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U.S. Air Force A-10 Warthogs. Air Force photo[/caption]
Comparatively, “the pace … in HOA(EA) and Yemen … is extremely low,” the briefing’s bullet points noted, using an abbreviation for the Horn of Africa and East Africa. American forces were only killing someone once every week in Yemen and had only hit three people in East Africa — meaning Somalia — in 18 months.
Drones are an important part of these missions, but America’s war involves far more — regular troops, commandos, F-15E Strike Eagle warplanes and other aircraft. On April 12, an A-10 Warthog ground attack plane blasted an HVI codenamed “Anders Mesa” near Hawija, Iraq, according to data in a spreadsheet we obtained via FOIA.
“This has echoes of the ‘Five O’ Clock Follies’ and body count metrics of the Vietnam period,” New America Foundation strategist Peter Singer wrote in an email to War Is Boring. Reporters had dubbed the Saigon press conferences the “Five O’Clock Follies” in reference to old comedy radio programs.
However, the strategy and how its playing out are indicative of bigger problems than just exaggerating victories. “We shouldn’t beat up too much on them,” Singer added, speaking specifically about the campaign against Islamic State. “They get it. It is just that there aren’t many other metrics for them to grab on to for the narrative of success they are trying hard to push.”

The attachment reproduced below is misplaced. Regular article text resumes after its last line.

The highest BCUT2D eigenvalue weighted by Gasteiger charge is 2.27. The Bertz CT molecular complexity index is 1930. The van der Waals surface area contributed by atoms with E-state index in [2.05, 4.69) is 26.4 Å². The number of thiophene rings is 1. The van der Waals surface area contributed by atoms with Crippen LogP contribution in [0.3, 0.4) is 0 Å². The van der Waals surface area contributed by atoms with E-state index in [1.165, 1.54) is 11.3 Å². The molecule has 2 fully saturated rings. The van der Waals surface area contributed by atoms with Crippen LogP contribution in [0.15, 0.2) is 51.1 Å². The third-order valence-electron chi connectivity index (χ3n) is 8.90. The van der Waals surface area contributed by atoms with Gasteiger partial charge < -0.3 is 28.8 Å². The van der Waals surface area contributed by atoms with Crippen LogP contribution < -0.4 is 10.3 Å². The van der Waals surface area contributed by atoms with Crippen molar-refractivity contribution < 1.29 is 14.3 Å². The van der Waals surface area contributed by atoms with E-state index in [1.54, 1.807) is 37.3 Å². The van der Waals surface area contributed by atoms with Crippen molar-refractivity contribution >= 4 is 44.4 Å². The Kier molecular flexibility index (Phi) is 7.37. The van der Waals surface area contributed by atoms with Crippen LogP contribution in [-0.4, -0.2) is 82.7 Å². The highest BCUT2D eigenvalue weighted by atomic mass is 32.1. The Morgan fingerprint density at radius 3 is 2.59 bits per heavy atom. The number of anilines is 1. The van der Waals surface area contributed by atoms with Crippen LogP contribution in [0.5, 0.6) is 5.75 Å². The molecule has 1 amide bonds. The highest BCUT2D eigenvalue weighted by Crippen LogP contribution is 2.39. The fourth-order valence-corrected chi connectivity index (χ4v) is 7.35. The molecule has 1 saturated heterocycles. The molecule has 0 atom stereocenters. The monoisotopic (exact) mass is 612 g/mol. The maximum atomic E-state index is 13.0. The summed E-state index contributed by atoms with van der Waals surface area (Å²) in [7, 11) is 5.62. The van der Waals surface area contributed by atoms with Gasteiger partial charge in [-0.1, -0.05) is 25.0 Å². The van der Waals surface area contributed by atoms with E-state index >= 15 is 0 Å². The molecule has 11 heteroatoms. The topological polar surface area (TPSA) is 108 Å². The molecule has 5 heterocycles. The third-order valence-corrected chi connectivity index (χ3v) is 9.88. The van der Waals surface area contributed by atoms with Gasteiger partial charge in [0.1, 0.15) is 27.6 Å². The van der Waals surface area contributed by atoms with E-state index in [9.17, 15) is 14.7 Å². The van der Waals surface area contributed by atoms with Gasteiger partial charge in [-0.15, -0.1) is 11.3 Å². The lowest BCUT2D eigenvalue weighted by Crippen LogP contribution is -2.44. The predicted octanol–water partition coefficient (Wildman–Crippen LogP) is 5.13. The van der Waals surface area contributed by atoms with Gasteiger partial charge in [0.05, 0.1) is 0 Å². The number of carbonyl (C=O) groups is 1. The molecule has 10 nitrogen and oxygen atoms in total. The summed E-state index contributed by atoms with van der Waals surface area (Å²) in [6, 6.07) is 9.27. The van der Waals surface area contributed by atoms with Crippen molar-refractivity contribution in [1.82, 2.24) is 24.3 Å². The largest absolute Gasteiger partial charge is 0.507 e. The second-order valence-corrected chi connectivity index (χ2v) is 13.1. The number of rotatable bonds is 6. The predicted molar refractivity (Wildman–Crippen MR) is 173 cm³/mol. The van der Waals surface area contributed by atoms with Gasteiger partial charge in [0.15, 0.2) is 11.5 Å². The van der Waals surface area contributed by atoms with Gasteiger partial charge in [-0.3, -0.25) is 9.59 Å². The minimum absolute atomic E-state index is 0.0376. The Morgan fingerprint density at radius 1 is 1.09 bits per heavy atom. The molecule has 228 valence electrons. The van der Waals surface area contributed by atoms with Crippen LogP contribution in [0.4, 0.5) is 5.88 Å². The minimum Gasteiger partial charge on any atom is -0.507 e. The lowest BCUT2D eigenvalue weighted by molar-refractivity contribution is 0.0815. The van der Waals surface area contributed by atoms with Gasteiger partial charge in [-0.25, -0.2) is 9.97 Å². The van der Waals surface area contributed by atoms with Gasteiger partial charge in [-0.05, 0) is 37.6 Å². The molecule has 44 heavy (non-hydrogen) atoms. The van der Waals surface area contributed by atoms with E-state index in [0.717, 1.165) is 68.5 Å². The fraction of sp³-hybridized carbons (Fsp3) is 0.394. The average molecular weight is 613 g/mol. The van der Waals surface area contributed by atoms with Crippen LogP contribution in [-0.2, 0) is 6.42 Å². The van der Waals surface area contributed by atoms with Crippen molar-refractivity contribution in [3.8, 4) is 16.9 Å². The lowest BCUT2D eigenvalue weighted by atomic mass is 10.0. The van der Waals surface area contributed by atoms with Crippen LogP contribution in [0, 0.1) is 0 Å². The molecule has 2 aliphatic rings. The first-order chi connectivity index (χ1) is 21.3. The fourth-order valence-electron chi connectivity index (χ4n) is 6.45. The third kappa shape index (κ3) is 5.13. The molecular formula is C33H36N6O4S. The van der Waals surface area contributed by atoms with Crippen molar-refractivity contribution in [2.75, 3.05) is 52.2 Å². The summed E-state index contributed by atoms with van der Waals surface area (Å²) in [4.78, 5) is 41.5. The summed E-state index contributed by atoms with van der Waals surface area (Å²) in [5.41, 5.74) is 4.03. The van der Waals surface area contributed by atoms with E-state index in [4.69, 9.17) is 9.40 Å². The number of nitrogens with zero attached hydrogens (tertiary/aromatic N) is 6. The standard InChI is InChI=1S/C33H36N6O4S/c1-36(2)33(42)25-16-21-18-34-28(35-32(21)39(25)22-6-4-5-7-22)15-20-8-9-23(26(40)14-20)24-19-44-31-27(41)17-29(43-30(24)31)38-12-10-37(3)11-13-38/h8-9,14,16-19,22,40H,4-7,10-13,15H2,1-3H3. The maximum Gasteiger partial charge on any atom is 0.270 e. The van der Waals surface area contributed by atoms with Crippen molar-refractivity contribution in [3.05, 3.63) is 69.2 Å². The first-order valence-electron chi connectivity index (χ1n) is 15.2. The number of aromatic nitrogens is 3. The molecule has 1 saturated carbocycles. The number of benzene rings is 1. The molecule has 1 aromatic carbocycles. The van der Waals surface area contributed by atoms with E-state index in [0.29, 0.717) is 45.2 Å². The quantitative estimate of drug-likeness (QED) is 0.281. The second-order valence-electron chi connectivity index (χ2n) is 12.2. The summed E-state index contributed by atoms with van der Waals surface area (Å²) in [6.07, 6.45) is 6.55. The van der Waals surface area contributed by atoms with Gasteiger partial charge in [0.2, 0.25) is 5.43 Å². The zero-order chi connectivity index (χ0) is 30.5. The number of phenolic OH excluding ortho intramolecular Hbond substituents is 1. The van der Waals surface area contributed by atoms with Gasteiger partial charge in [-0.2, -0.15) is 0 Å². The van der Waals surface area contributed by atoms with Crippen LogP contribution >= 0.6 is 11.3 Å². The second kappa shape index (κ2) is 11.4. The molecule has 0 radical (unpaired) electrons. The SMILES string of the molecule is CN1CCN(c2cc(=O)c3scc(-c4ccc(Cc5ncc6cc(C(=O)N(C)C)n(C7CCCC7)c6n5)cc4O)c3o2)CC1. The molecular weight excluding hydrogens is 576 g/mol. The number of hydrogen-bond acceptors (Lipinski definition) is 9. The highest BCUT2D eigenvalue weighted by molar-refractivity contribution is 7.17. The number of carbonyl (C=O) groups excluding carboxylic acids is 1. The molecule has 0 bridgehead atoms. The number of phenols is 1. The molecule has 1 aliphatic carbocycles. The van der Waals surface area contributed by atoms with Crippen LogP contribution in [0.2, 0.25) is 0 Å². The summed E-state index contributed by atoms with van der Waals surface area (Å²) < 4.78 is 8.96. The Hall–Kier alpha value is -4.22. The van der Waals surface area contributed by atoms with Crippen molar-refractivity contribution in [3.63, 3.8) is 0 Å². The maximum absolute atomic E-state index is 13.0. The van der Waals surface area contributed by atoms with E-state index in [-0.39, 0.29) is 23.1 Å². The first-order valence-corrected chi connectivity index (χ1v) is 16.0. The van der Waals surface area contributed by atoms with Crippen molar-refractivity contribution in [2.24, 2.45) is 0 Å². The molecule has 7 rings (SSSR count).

Islamic State actively seeks to seize territory and establish its own governing system, but it has few traditional military assets — such as massed tank formations or formal bases — to blow up. Instead, the Pentagon has listed a host of vague or seemingly minor targets including undefined “buildings,” “checkpoints,” “an ISIL motorcycle” and “an ISIL rocket propelled grenade” in regular press releases.
In short — American pilots simply don’t have much else to bomb except Islamic State fighters. The other problem? The Pentagon found a “critical shortfall of capabilities providing PID and HVI location information,” one of the recently leaked briefings to The Intercept explained, using an acronym for “positive identification.”
In particular, the powerful, the full-motion video cameras on drones and other spy planes are notoriously poor at identifying particular people.
To make up for this shortfall, the Pentagon tracks cellphones linked to potential targets, with the help of the National Security Agency’s controversial intelligence programs. But even with thousands of troops on the ground in Iraq, Washington cannot immediately confirm every time whether the person holding the phone was the intended victim after a strike.
Innocent civilians can easily get caught in the crossfire. In the case of Anders Mesa, the Pentagon received word that two innocent bystanders might have been killed or injured when the Warthog struck. As of April 13, American commanders were investigating the incident.
Since August 2014, American airstrikes in Iraq and Syria may have killed more than 1,000 civilians. The Pentagon has deemed many of the allegations “not credible” based solely on ““insufficient information,” according to the official data. If new sources emerge, U.S. Central Command — the main U.S. military headquarters for the Middle East — says it is willing to reopen any of the cases.
In the meantime, it is hard not to be skeptical of the Pentagon’s new body counts. If Warren’s statistics are correct, there seems to be a never ending stream of “high value” targets.